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Traditionally, the chief economic advisor, a professional economist in a sea of bureaucrats, sat in one corner of the North Block. But weeks after taking charge as the government’s chief economist, Raghuram Rajan moved into a fi rst floor room, adjacent to finance minister P Chidambaram’s, signalling a shift in power equations.

In the year that Rajan has spent on Raisina Hill, he gained in stature and enjoyed the confidence that few of his predecessors enjoyed. From being an economist focused on banking and finance, Raghu, as colleagues call him, was slowly initiated into complex issues dealing with the political economy in a chaotic democracy.

His detractors, skeptical that he lacked administrative experience, were silenced when Rajan joined hands with his boss to mend the economy.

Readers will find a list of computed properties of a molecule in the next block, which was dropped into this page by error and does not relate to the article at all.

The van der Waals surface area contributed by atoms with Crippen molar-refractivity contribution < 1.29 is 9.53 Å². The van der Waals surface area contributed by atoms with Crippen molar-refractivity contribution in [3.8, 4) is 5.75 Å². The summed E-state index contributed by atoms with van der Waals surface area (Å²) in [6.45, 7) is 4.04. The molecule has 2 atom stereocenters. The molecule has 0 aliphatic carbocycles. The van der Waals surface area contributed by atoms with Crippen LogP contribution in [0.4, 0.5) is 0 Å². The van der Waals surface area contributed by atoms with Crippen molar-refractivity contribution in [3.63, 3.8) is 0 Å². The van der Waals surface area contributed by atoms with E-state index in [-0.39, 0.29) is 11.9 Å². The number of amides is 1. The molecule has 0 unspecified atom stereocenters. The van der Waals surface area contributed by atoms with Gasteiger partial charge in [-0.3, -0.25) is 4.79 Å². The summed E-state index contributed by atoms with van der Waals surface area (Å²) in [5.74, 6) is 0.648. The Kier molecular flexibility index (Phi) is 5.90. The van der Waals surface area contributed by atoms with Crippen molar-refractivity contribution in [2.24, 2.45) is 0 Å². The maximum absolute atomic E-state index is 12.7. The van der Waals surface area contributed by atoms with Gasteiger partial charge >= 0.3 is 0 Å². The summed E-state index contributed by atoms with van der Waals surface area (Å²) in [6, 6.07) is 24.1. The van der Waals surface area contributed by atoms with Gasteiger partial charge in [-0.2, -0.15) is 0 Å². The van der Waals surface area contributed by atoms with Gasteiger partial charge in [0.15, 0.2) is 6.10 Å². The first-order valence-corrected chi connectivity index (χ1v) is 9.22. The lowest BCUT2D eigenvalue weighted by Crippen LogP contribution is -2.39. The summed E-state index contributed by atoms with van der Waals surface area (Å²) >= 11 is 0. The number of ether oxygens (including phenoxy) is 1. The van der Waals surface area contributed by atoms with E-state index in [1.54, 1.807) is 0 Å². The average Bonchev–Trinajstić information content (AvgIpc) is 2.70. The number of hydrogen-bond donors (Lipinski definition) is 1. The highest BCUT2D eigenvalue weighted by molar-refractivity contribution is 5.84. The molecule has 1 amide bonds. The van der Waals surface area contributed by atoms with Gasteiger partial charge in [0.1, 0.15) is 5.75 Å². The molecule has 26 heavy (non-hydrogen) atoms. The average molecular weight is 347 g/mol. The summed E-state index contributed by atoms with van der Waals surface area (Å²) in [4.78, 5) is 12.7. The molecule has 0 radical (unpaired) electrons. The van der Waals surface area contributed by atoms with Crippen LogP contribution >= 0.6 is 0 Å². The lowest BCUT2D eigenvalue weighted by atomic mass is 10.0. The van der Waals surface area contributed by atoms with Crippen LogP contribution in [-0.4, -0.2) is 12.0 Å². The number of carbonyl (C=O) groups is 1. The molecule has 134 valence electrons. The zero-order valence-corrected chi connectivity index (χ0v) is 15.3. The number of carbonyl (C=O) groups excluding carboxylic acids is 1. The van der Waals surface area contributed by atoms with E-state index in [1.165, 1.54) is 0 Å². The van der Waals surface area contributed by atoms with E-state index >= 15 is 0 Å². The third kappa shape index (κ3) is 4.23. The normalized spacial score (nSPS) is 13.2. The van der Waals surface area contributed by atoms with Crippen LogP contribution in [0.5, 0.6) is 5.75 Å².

Even when it came to deciding on a key political demand from states such as Bihar and West Bengal for special category status and a debt recast, Chidambaram leaned on the 50-yearold Raghu to find a way out. Before he shifts to Mumbai’s Mint Road, Rajan would’ve finalized the contours of a possible policy change, based on a soon-to-be ready development index against the current system of gauging states on the basis of geography.

When it came to core issues, the government invariably turned to the engineerturned-economist. The sharp slide in the rupee prompted the government to draft Rajan in as one of the main firefighters to draw up a plan to increase dollar inflows. Unlike the hush-hush way in which decisions were taken in the past, Rajan invited private and foreign bankers to North Block to stitch up a plan to navigate the rupee out of choppy waters. Based on his inputs, the government announced its intent to go for quasisovereign bonds, without ruling out the possibility of India’s first sovereign fund-raising. Be it calming the jittery markets or over-enthusiastic reporters, he used all his charm and intellect, sometimes switching to Hindi. His rockstar appeal attracted a swarm of eager listeners wherever he was listed to speak.